States that rank last in happiness rating


There’s been a study recently completed ranking the states and the District of Columbia from high to low based on how residents felt about their quality of life and overall happiness.  Half of the states ranked in the bottom ten were on the east coast (PA just missed the bottom ten; it was ranked the 11th worst) and at the very bottom of the happiness scale was New York, followed by New Jersey and Connecticut.  Many of the states ranked at the top were southern states.

The fact that the east coast is so well represented at the bottom on this scale owes much to the high cost of living, especially around such things as housing, insurance, health care and etc.  When you add crowding and the lack of open space on top of the economic stresses, there’s little surprise that denizens of the east coast aren’t happy campers.  The Midwest is also well represented in the bottom ten (Ohio, Indiana, Michigan and Illinois).  The problem there is jobs.  At some point, my guess is that people in some of these areas are going to vote with their feet. There’s evidence this is occurring already.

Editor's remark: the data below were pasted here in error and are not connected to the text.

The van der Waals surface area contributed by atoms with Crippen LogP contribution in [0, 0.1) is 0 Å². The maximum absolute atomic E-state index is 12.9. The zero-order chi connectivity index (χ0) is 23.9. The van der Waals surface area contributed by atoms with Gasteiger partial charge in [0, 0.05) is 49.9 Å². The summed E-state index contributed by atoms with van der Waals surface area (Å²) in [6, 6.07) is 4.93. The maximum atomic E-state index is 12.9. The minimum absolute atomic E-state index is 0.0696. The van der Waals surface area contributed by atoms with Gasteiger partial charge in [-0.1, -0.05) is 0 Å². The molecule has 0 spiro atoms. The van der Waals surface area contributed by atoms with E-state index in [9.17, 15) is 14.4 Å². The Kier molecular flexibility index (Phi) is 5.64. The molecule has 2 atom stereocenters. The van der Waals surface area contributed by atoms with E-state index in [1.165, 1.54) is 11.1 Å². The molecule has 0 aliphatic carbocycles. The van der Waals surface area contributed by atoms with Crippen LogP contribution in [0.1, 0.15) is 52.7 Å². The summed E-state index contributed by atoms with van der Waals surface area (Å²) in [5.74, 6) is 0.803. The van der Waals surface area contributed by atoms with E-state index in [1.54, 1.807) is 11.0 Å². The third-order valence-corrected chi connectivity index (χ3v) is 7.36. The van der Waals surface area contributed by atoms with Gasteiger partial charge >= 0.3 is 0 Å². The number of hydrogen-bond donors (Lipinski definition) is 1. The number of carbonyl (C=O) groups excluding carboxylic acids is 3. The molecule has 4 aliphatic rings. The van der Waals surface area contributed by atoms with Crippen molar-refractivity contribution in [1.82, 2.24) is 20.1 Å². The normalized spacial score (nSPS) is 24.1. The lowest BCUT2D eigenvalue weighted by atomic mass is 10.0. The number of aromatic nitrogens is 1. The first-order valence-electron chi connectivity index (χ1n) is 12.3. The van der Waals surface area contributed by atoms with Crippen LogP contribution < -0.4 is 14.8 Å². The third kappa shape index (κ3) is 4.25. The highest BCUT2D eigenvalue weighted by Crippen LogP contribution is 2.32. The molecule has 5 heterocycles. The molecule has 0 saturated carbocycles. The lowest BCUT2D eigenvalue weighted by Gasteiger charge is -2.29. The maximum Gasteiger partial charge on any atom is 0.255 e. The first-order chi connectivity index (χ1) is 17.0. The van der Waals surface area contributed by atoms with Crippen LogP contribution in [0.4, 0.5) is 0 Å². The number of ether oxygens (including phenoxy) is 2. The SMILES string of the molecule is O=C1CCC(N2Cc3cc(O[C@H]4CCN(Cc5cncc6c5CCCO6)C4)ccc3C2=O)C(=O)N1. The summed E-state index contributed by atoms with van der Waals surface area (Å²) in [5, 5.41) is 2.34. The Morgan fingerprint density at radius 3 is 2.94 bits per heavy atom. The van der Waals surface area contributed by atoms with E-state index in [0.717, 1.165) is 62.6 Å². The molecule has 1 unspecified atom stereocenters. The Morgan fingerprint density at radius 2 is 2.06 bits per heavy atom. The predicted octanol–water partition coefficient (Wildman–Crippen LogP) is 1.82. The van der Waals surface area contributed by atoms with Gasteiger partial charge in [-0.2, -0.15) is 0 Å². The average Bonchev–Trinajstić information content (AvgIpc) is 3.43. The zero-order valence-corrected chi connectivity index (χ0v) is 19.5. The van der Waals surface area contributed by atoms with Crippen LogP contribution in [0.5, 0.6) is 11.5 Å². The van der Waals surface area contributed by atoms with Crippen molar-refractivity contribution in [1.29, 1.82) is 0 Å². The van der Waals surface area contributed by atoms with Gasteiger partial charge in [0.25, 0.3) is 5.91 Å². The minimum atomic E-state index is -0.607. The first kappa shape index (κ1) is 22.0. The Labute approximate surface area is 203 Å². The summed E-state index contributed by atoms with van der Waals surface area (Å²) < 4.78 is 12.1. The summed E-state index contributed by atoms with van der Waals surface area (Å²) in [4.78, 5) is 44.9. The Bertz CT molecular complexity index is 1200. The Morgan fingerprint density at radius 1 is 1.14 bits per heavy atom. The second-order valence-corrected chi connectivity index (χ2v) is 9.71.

10 Responses to “States that rank last in happiness rating”
  1. Arkansas ranked 17th and Louisiana ranked #1. Poor folks don’t have the stresses of the corporate world. We are happy with sharing a few potatoes grown in our backyard with the neighbors. Giving = Happiness.

  2. Greg L says:

    Thanks for your comments LaTonya.

    I agree that poor folks in the south tend to lead less stressful lives particularly if they’re not striving for “things” or so called trappings of success. For sure, that’s reflected in the rankings.

    We have poor folks here in the east as well, but many juxtapose their situation against the vast riches that others have while being sold the idea that their self worth is tied to having “things”. I’m sure that contributes to a lot of unhappiness.

  3. [quote]The problem there is jobs. At some point, my guess is that people in some of these areas are going to vote with their feet. There’s evidence this is occurring already.[/quote]